Airbnb has launched a contest to find two people to stay overnight on Halloween in a castle popularly known as Dracula’s castle because of its connection to Vlad the Impaler, the real-life prince who inspired the legend of Dracula. (Andreea Alexandru/AP)

As Airbnb horror stories go, this one may take the coffin: Enjoy two days and one terrifying, possibly abbreviated night in Dracula's castle.

Leave the silver jewelry at home, and the garlic. Don't even think of bringing anything in the shape of a cross to Transylvania. Towels are included, though.

The great-grandnephew of Bram Stoker, who penned the famous “Dracula” novel, will play host, but guests are welcome to get their blood pumping by touring the castle's 57 rooms before dinner on Halloween night.

Horrors may await. Organizers have hinted at an appearance by Count Dracula himself. At some point, there will probably be an awkward conversation about an untimely death by exsanguination. Also, the 14th-century castle doesn't have WiFi.

The night is part of a Halloween-themed contest for Airbnb. You can enter until Oct. 26 by going to the contest website and writing an “artistic and creative story” about what you would say to Count Dracula if you saw him in his castle. You know, just in case.

“Following the hearty, blood-enriching meal, guests will be left to sleep in luxurious velvet-trimmed coffins in the seclusion of the Count’s crypt,” the site says.

The two winners will be the first people in nearly 70 years to sleep in the castle, which is more Romanian museum than cozy bed-and-breakfast. The site will fly winners to Romania and deliver them to Bran Castle in a horse-drawn carriage.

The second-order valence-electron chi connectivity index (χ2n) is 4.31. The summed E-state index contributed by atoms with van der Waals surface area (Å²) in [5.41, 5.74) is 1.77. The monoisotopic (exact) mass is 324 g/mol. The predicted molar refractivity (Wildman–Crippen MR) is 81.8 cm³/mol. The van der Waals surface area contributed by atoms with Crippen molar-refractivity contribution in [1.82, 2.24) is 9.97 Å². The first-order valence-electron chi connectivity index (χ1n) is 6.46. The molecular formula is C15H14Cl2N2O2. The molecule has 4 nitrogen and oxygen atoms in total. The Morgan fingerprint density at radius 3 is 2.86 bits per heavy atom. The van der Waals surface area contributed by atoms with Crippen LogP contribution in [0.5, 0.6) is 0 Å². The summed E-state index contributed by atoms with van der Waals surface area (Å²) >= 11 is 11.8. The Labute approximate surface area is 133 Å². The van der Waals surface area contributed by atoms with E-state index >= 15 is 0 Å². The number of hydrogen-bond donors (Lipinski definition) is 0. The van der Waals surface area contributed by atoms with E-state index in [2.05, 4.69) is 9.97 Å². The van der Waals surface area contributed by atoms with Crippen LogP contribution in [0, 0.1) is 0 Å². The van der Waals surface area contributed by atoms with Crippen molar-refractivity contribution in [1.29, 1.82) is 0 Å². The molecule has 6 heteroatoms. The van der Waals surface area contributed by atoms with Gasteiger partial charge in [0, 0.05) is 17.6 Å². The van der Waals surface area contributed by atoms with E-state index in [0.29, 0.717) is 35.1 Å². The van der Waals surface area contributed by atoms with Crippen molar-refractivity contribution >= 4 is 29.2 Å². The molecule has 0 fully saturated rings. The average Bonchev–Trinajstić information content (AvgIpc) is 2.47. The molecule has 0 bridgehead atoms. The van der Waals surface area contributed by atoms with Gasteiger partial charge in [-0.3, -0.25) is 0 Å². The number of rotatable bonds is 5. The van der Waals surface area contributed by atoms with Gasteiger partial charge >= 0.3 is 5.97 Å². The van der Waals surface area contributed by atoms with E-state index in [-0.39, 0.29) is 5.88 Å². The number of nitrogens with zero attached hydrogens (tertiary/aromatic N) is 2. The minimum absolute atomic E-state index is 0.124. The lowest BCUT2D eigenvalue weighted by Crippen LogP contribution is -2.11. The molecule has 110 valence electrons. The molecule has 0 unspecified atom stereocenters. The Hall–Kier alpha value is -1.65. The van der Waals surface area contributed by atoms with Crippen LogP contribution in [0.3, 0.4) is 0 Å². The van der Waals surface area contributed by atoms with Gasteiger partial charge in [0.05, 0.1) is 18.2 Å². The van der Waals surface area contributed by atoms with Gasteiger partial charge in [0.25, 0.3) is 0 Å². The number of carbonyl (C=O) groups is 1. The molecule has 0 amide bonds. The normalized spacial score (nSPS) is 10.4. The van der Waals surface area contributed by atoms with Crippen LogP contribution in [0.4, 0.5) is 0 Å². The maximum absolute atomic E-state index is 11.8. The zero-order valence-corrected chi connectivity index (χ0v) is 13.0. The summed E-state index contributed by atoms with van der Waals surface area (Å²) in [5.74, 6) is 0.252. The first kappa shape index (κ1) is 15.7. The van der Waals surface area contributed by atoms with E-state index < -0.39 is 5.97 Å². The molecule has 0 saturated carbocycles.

“I want to make it both realistic and show the legend in the wonderful country that birthed the whole thing,” Dacre Stoker, the host, told the Associated Press in a telephone interview. He plans to greet them using the same words Dracula used in Bram Stoker's story: “Welcome to my house! Enter freely. Go safely, and leave something of the happiness you bring!”

Bran Castle, on a cliff near Brasov, draws nearly half a million visitors every year interested in vampire lore, but its history includes being the occasional home of a real-life prince with a penchant for gruesome murders.

It was built in the 14th century as a fortress to protect against the invading Ottoman Turks. The castle is strategically set on a highway linking Transylvania to southern Romania. It's easy to see approaching enemies from the top perches.

It was briefly the home of the Vlad the Impaler, whose name conveniently includes his favorite way to torture and kill his enemies. He was also known as Vlad Dracula. His biography reads like “Game of Thrones,” but he was never known to drink blood.

According to LiveScience, a sultan invading Vlad's country, Walachia, found the capital deserted except for a gruesome sight: “The rotting remains of Ottoman prisoners of war, each impaled on a spike, were the only soldiers there to greet him.”

Vlad's homicidal cruelty inspired Bram Stoker, who penned “Dracula” in 1897. Stoker never visited the castle in central Romania, but he based Dracula's castle on the fortress.

In “Dracula,” the castle is “on the very edge of a terrific precipice. A stone falling from the window would fall a thousand feet without touching anything! As far as the eye can reach is a sea of green tree tops, with occasionally a deep rift where there is a chasm. Here and there are silver threads where the rivers wind in deep gorges through the forests.”

The Romanian royal family moved into the castle in the 1920s, living there until the communist regime confiscated it in 1948.

After being restored in the late 1980s and following the end of communist rule in Romania, it gained popularity as a tourist attraction known as “Dracula's castle.”

In May 2006, the castle was returned to Archduke Dominic Habsburg, the son of Princess Ileana of Romania.

Habsburg, a 69-year-old New York architect, pledged to keep it open as a museum, although he offered to sell the castle to local authorities for $80 million in 2006.

There have been no takers, so, like many properties that are hard to sell, the castle found itself on Airbnb.

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